Organisations with a clear data culture are more profitable than companies that do not. But where is a data culture? And if you want to, where to start? Just installing new software is not enough, according to Tableau, the vendor of software for data analytics and visualisation.
While travelling, people talk about the culture of a country: the language the inhabitants speak, the manners, the way people do things and the products they make. In an organisation with a data culture, all employees speak the language of data. They work data-driven, and data form the basis of what they do and make. In companies with a data culture, everyone has access to the data they need to make better decisions at work. “To do that requires more than installing software,” says James Eiloart, SVP EMEA of Tableau. “Increasingly, we are being asked to help our customers create a data culture in their organization. What that means is that we ask them a lot of questions and then – with the help of data – sketch a map of where they are now and sketch the way to the point where all employees can do their job better with the help of data”.
Eiloart likes to use the phrase “driving insights”, which in this context means as much as increasing insights based on data. “The ultimate goal is an organisation whose employees use data with self-confidence to answer questions and increase insights so that they can do their work in the organisation better. The fact is that most organisations are still a long way from that.
As so often, bringing about change starts with a vision. Simon Beaumont’s business card states that he is Global Director of the BI Centre of Excellence of real estate company Jones Lang LaSalle (JLL). At the Tableau Conference 2019, he prefers to call himself Tableau Zen Master, which means he has a certain skill in working with the software and speaks as an ambassador. He explains that JLL rents and manages real estate all over the world. They not only use data to determine the value of real estate for their customers or build dashboards with response times for maintenance. If desired, JLL also investigates in which cities most software developers live, for companies that want to open a new office. Or how room temperature affects employee productivity. Or the relationship between the amount of parking space around the office building and people arriving on time or not. Beaumont: “Our director Paul Chapman had a vision: he wanted JLL to use data in a different way than was usual in the real estate world. That vision was communicated to all employees, from the top. Then the search for suitable software began.
In a data culture, everyone works with data to a greater or lesser extent. Data proficiency is not reserved for a handful of specialists. That requires an investment in people, education and training, to make analytics understandable for everyone. Mark Jewett is VP Marketing at Tableau: “Data is a language that everyone can learn, but not everyone needs to speak it fluently. Not everyone needs to become an expert, but the basics of working with data have to be known, such as logic and the difference between correlation and causation. If there is a correlation between two numbers in analytics, it does not mean that one number caused the other. Many people find that a difficult concept to understand, but it is important to teach them. Great data in the hands of people who don’t understand them doesn’t automatically lead to great decisions”.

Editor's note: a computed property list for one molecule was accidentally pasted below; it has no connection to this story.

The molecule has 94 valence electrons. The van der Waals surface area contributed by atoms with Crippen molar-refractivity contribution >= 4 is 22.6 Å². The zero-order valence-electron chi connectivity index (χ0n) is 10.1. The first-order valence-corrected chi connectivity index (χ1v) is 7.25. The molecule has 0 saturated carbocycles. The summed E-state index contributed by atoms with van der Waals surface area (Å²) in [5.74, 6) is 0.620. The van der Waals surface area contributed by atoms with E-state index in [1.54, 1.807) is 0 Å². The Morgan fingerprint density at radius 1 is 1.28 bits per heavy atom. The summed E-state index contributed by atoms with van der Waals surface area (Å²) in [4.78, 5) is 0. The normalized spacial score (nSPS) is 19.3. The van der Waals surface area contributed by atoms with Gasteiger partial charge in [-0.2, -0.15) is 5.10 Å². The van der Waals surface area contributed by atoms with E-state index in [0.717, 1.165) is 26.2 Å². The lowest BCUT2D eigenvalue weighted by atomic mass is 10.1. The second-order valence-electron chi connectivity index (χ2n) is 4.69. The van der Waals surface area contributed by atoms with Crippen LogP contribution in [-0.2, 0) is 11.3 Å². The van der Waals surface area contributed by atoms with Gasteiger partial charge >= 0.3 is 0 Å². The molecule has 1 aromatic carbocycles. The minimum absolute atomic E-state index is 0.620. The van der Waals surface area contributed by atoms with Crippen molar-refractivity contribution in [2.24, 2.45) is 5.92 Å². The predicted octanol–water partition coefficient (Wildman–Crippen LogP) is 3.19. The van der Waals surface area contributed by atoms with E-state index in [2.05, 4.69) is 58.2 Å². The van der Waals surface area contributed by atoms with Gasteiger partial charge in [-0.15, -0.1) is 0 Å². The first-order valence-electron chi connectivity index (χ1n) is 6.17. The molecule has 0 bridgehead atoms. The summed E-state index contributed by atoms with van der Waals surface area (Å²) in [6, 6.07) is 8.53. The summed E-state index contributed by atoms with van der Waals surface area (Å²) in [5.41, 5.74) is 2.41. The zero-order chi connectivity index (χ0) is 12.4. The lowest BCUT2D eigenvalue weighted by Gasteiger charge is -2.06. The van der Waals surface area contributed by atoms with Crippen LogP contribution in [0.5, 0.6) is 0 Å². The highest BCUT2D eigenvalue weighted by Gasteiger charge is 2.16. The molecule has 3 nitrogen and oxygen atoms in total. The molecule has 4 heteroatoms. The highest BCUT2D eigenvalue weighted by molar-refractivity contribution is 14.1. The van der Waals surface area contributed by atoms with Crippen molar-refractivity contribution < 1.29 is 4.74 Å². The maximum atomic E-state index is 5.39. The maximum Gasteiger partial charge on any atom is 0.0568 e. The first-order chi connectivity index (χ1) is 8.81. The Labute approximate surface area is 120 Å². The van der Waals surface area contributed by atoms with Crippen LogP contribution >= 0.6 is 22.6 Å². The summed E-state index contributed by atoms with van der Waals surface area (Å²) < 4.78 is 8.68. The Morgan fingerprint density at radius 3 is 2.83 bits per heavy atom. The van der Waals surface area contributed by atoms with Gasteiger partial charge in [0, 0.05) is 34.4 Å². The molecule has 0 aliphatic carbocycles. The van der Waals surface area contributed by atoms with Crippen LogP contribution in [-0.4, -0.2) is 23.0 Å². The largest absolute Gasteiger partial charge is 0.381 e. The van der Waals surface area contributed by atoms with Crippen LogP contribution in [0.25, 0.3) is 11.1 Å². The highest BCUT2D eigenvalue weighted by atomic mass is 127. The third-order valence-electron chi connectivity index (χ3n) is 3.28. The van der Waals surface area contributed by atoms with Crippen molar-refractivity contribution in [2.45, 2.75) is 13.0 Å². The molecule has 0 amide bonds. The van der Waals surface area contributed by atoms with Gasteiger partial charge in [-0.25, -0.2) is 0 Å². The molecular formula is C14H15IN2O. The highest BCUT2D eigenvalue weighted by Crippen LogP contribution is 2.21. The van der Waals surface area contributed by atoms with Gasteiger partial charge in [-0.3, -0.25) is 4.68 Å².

Employees do not have to go to school at the same time, choose a form of education that suits the job and the person. Short e-modules, hackathons, workshops, the possibilities are endless. Jewett: “Make people enthusiastic for dates. Let them choose a subject they like – cooking, Game of Thrones, terriers – and browse public dates.”
Those who are willing to train themselves can also look beyond the candidates who have been killed when hiring people. In the Second World War, the West had a huge shortage of codebreakers because the young men were on the front line. The military leadership decided – very innovatively – to use women. Who knows what talent is hidden in “the other”? For those who are hesitant about so much retraining, Eiloart quotes a well-known cartoon: “The CFO says to the CEO: ‘what if those people, in whom we invest, then leave? To which the CEO replies: ‘what if we don’t invest in them and they stay?'”
“If the board of directors or board of directors shares your data vision, it helps enormously,” says Eiloar. “We often see more will and involvement with users than with management.” Jewett adds to this that, in his experience, the kind of organisations that perform best see data culture as part of their identity. “One of our customers, a European car brand, has driving excellence as its mission. The will to excel is throughout the entire organization. Product engineering has always been important, but data engineering is now being added. And is carried out with the same drive”.
It is tempting to wait until all data are in order, until they are – so to speak – neatly arranged in their own data warehouse or data lake. “Don’t wait,” advises Eiolart. “Start with the data that are available and see what insights they yield. Every day that you wait means a bigger gap with the competitor. Start the journey now because otherwise you’ll never start it. Of course, there has to be a degree of governance and control, but don’t wait for perfection.” Jewett advises distinct between types of data. “Some data require a high degree of accuracy, but not all. If I want to check quickly whether something is correct, that’s a different question than substantiating the annual financial report. Make a distinction between the different requirements for control and privacy. Make sure the governance varies where necessary so that people can work more flexibly”.